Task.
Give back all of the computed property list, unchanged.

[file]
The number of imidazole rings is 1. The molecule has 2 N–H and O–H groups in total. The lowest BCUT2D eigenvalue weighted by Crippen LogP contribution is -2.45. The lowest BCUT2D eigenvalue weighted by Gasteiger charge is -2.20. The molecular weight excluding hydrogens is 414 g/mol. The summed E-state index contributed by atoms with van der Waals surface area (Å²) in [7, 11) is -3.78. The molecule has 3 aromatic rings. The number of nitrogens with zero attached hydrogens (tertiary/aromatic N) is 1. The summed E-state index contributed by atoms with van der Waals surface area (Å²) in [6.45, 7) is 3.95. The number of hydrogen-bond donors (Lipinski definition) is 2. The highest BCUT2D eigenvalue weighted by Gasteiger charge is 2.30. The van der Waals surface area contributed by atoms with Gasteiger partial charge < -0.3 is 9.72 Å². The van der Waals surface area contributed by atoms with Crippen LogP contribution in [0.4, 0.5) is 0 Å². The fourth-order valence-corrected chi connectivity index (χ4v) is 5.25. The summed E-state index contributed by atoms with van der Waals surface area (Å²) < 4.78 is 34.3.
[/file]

The number of imidazole rings is 1. The molecule has 2 N–H and O–H groups in total. The lowest BCUT2D eigenvalue weighted by Crippen LogP contribution is -2.45. The lowest BCUT2D eigenvalue weighted by Gasteiger charge is -2.20. The molecular weight excluding hydrogens is 414 g/mol. The summed E-state index contributed by atoms with van der Waals surface area (Å²) in [7, 11) is -3.78. The molecule has 3 aromatic rings. The number of nitrogens with zero attached hydrogens (tertiary/aromatic N) is 1. The summed E-state index contributed by atoms with van der Waals surface area (Å²) in [6.45, 7) is 3.95. The number of hydrogen-bond donors (Lipinski definition) is 2. The highest BCUT2D eigenvalue weighted by Gasteiger charge is 2.30. The van der Waals surface area contributed by atoms with Gasteiger partial charge < -0.3 is 9.72 Å². The van der Waals surface area contributed by atoms with Crippen LogP contribution in [0.4, 0.5) is 0 Å². The fourth-order valence-corrected chi connectivity index (χ4v) is 5.25. The summed E-state index contributed by atoms with van der Waals surface area (Å²) < 4.78 is 34.3.